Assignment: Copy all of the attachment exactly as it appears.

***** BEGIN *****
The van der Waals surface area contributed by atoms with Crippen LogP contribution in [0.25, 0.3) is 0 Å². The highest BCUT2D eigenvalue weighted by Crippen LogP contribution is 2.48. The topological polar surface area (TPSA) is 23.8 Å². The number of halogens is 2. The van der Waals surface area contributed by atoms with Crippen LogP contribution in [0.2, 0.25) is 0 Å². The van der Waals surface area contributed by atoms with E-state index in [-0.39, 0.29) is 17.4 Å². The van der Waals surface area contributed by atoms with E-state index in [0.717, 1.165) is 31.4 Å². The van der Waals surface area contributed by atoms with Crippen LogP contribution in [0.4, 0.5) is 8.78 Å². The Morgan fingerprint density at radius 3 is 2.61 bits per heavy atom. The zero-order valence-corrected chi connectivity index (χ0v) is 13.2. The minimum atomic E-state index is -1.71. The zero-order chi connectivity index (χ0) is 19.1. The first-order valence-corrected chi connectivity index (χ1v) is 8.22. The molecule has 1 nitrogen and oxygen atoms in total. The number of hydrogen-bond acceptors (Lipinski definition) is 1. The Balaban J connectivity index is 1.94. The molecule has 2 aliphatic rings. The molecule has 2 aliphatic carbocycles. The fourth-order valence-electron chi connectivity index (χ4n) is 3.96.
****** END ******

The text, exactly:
The van der Waals surface area contributed by atoms with Crippen LogP contribution in [0.25, 0.3) is 0 Å². The highest BCUT2D eigenvalue weighted by Crippen LogP contribution is 2.48. The topological polar surface area (TPSA) is 23.8 Å². The number of halogens is 2. The van der Waals surface area contributed by atoms with Crippen LogP contribution in [0.2, 0.25) is 0 Å². The van der Waals surface area contributed by atoms with E-state index in [-0.39, 0.29) is 17.4 Å². The van der Waals surface area contributed by atoms with E-state index in [0.717, 1.165) is 31.4 Å². The van der Waals surface area contributed by atoms with Crippen LogP contribution in [0.4, 0.5) is 8.78 Å². The Morgan fingerprint density at radius 3 is 2.61 bits per heavy atom. The zero-order valence-corrected chi connectivity index (χ0v) is 13.2. The minimum atomic E-state index is -1.71. The zero-order chi connectivity index (χ0) is 19.1. The first-order valence-corrected chi connectivity index (χ1v) is 8.22. The molecule has 1 nitrogen and oxygen atoms in total. The number of hydrogen-bond acceptors (Lipinski definition) is 1. The Balaban J connectivity index is 1.94. The molecule has 2 aliphatic rings. The molecule has 2 aliphatic carbocycles. The fourth-order valence-electron chi connectivity index (χ4n) is 3.96.